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HPC 2012 Storage Storage is at an inflection point, says Barry Bolding, VP of storage and data management at Cray

Tere is little doubt that, as an industry, we are at an inflection point in terms of data management and storage. Looking at the way storage has developed during the past few years,

we see that there has been incremental growth in features, functions, storage size and speed, and soſtware, but no dramatic leaps forward. Tere is certainly more data out there and a greater need to improve the speed at which it’s moved in and out of compute and into long- term storage, but the way it has been stored in file systems has remained fairly consistent. Within parallel file systems, for example, speeds have steadily increased from 10 to 20, 50 and now 100 GB/sec of I/O bandwidth, but the fastest system, located at Oak Ridge National Laboratory in the US, has held that position for many years. As we move into 2013, however, we are

will be challenging as we try to move features and functions from the labs into production environments. Te difficulty is that while there are a

“Tere is certainly more data out there, and a greater need to improve the speed”

beginning to see exponential growth as Big Data impacts both commercial and government spaces. At Cray, for instance, we are currently building file systems and environments that are in the order of 10 times larger than what we were building a year ago, and the next 12 months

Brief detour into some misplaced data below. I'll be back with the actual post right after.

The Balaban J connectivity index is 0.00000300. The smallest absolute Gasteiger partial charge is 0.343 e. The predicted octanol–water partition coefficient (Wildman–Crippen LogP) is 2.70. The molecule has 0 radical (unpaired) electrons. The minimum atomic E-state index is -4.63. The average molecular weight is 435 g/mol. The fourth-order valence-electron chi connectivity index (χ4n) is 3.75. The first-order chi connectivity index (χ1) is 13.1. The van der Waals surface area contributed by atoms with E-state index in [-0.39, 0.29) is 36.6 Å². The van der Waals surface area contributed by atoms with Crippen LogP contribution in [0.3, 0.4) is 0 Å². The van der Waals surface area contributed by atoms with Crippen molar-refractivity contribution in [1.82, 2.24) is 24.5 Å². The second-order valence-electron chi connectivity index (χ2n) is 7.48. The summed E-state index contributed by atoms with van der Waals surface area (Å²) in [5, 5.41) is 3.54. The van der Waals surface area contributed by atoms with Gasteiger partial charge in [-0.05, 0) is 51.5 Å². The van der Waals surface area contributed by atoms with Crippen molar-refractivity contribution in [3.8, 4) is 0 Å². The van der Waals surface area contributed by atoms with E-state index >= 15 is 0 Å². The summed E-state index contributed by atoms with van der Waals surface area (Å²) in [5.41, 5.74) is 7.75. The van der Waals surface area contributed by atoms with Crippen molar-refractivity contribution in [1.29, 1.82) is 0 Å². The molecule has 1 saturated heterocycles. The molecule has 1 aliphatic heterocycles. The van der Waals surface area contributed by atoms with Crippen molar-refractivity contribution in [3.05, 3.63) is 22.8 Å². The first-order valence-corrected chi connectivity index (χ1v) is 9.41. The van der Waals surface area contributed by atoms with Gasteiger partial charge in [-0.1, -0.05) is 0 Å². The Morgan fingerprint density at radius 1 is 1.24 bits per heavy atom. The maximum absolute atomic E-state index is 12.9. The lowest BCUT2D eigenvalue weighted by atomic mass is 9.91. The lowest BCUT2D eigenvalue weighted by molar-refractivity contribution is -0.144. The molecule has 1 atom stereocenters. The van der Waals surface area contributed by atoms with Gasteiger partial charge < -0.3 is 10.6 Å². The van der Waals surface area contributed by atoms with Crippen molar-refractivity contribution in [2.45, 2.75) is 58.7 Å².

number of parallel file systems on the market, such as Panasas, Lustre or GPFS, no one solution has met all users’ needs. Tis year was a turning point for Lustre, which has gained a lot of stability from major backers within the industry through the establishment of the OpenSFS community, which includes such key backers as Cray, DDN, Intel, ORNL, LLNL and Xyratex. Te open source community that has been established as a result is validating Lustre’s ability to move with the inflection point we are seeing. Lustre’s stabilisation has been a definite highlight of 2012, and I believe that in 2013 the vast majority of HPC systems will use it, and it

will be interesting to see that move into the commercial space. Te situation really is snowballing at the